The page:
A stranger entered a cafe in Milan and puzzled its occupants by saying:
"I'm neither a foreigner nor Milanese."
"Then what are you?" they asked.
"I am an Italian,'" he explained.
Gian Rinaldo Carli
Della Patria Degli Italiani
It took another one hundred years before this nationalistic tone resulted in Risorgimento, or the Kingdom of Italy, which was completed in 1871. These days, nationalism is a four-letter word, and patriotism is being tested by policies that turn the concept of fairness on its ear.
The western world is being torn apart by (past) success and complacency, which is a deadly combination that has resulted in welfare societies being unable to denote the difference between tough love and real love.
Moreover, the argument is further complicated in America where any talk of asking fellow citizens to use their wit and determination to change their lot in life is greeted with cries of racism. Nonetheless, there is a movement gaining momentum in which the makers are essentially saying "enough," we just want our own thing.
For the most part, most nations have been cobbled together throughout the years, formed in the aftermath of war. While lines on maps can be erased or redrawn, and language and costumes can be stifled, the burning desire that dwells within a people for the love of their roots cannot be extinguished. Still, such passion can be expressed along with a greater love of country, when things are good, or when the entire nation has a singular purpose. Unfortunately, this is not the case anymore.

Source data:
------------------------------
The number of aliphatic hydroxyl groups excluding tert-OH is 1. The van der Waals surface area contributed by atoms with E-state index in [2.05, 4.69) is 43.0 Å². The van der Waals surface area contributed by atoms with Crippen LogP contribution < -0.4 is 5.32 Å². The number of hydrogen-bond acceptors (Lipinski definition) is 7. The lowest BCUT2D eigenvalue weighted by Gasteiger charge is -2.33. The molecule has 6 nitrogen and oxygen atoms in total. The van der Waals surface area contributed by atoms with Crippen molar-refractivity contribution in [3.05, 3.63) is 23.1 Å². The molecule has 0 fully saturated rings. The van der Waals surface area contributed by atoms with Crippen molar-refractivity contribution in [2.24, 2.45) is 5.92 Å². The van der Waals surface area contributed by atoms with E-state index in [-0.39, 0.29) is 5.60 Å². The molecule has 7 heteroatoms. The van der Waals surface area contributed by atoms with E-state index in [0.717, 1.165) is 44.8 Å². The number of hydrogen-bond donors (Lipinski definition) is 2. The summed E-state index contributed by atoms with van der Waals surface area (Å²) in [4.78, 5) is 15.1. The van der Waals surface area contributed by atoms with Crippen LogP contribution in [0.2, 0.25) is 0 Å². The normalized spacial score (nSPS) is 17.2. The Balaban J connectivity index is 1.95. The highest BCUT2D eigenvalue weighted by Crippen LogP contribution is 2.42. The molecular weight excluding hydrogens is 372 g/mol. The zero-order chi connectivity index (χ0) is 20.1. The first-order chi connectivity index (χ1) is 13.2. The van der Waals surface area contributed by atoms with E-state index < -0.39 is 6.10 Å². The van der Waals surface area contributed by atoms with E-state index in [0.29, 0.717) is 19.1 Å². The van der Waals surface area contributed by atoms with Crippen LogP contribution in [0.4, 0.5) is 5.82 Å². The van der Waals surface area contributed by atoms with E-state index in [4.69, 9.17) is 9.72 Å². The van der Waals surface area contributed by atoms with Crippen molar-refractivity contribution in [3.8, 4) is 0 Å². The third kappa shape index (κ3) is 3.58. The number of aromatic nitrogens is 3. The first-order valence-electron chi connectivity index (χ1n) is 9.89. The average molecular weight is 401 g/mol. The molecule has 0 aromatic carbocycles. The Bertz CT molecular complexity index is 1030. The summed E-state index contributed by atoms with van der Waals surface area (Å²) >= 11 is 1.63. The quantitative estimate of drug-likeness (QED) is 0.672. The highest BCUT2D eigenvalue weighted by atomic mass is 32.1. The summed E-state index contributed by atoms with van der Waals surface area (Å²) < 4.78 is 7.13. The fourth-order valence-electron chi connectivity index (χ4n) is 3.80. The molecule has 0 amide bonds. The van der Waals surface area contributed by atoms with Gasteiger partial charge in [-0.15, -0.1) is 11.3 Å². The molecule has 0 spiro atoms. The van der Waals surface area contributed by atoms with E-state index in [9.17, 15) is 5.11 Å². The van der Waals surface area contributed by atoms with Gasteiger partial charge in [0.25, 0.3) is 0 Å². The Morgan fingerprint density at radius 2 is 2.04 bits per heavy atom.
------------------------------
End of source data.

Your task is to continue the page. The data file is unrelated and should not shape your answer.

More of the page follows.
Big problems are not about slight differences in political opinion.
Veneto has five million people, and it is one of the richest regions of Italy. Recently, an online vote revealed 89% of residents want to break away and form an independent nation. These rumblings have existed in Northern Italy for a number of years, creating political tension that some see as a powder keg. Hardworking and industrious regions including Lombardy, Piedmont, Tuscany, and Emilia-Romagna are all worked up over the confiscation of their sweat to placate the non-working south.
Last year, the residents of Veneto paid out €30.0 billion more in taxes to Rome than it received in benefits.